2015 Wheat Virus Early Detection System

Summer Wheat Virus Early Detection System
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Wheat virus diagnostics

Jacob A. Price, Charlie M. Rush, and Ron French

Four common viral pathogens that affect wheat are Wheat streak mosaic virus (WSMV), Triticum mosaic virus (TriMV), and Wheat mosaic virus (WMoV) transmitted by the wheat curl mite and the aphid transmitted Barley yellow dwarf virus (BYDV). These viruses cause severe losses to wheat production throughout the Western Great Plains region.

How to identify virus infected fields?

WSMV foliar symptoms

Fig. 1

Common symptoms of different wheat viruses look identical and are often mistaken for abiotic stresses such as drought and nutrient deficiencies. These symptoms include mosaic or yellowing of the leaves (Fig. 1) which can lead to necrosis and stunting of infected plants.

WSMV foliar symptoms

Fig. 2

During early infection symptoms may not be easily visible and plants may have a yellowed appearance which will gradually develop into a mosaic pattern (Fig. 2). Laboratory testing is required for proper identification.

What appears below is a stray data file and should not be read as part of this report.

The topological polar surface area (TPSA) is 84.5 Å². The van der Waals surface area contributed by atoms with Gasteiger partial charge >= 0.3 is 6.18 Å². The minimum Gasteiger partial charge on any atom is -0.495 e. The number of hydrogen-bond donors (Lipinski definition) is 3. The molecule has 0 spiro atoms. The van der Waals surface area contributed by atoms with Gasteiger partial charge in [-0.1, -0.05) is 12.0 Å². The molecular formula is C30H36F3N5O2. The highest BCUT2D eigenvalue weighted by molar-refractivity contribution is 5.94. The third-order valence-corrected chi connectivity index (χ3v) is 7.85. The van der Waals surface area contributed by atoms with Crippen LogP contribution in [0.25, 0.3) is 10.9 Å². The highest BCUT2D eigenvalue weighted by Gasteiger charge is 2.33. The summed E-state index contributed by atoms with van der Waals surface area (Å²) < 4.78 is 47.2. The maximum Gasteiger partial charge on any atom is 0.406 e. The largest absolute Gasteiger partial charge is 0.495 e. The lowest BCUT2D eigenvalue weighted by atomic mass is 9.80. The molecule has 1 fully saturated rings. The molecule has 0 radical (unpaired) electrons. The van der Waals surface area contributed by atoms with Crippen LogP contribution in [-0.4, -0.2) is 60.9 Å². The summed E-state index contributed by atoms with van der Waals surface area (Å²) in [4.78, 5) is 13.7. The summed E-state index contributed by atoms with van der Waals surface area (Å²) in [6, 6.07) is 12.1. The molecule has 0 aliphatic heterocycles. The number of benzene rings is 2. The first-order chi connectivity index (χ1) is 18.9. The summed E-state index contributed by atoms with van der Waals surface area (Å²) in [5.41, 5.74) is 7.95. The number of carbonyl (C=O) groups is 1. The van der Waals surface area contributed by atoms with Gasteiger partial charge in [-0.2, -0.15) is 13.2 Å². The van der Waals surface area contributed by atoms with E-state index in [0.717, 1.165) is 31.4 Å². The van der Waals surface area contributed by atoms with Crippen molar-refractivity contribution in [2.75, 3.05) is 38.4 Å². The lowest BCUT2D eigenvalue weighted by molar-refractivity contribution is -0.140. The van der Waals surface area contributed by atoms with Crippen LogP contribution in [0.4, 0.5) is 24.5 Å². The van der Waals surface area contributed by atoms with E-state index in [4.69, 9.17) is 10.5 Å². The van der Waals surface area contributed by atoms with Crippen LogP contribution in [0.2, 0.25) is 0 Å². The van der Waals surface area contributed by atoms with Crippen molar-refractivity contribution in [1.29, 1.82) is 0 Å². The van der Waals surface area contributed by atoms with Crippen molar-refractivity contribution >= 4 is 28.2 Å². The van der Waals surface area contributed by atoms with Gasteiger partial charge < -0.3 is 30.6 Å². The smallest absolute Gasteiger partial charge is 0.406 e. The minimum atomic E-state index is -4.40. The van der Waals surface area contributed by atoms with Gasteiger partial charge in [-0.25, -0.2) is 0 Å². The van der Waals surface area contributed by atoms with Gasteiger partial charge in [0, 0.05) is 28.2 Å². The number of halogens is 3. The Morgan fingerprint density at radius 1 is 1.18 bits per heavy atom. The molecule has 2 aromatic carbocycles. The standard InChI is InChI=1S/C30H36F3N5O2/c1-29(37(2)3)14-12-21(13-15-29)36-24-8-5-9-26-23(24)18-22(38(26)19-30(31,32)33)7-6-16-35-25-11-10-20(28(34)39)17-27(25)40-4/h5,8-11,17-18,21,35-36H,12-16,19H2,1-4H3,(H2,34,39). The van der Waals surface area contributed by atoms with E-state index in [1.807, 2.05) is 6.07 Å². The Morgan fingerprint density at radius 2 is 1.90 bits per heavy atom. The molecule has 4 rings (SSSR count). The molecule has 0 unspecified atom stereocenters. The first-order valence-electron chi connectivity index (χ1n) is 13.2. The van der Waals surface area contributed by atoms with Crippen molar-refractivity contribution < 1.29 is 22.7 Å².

WSMV foliar symptoms

Fig. 3 Fig. 4

During mite vectored virus infection wheat curl mites move into fields by winds from areas of volunteer wheat and perennial grasses which serve as a green bridge for over summering mites. As the mites transfer these viruses during feeding they create a disease gradient that often begins on the edge of the field and moves inward decreasing in disease severity (Fig. 3). These gradients are not always easy to see, but will increase in severity as the season progresses (Fig. 4). Aphid vectored viruses create circular patterns in infected fields.

Plant samples can be submitted to the Plant Diagnostics Clinic at the Texas A&M AgriLife Research center in Amarillo, TX for virus testing. For complete field testing samples of symptomatic tissue, including roots, should be collected from the north west, south west, north east, and south east areas of the field. A diagnostics sheet should be included with the samples and can be found at: Texas Plant Diagnostic Clinic (THPPDL).

Include the following information on the diagnostics form:

  • Name of field owner and submitter
  • Address including county
  • Contact number
  • Information about the field and location (GPS if possible)
  • Any and all information included in the diagnostics form will be helpful in determining disease diagnosis

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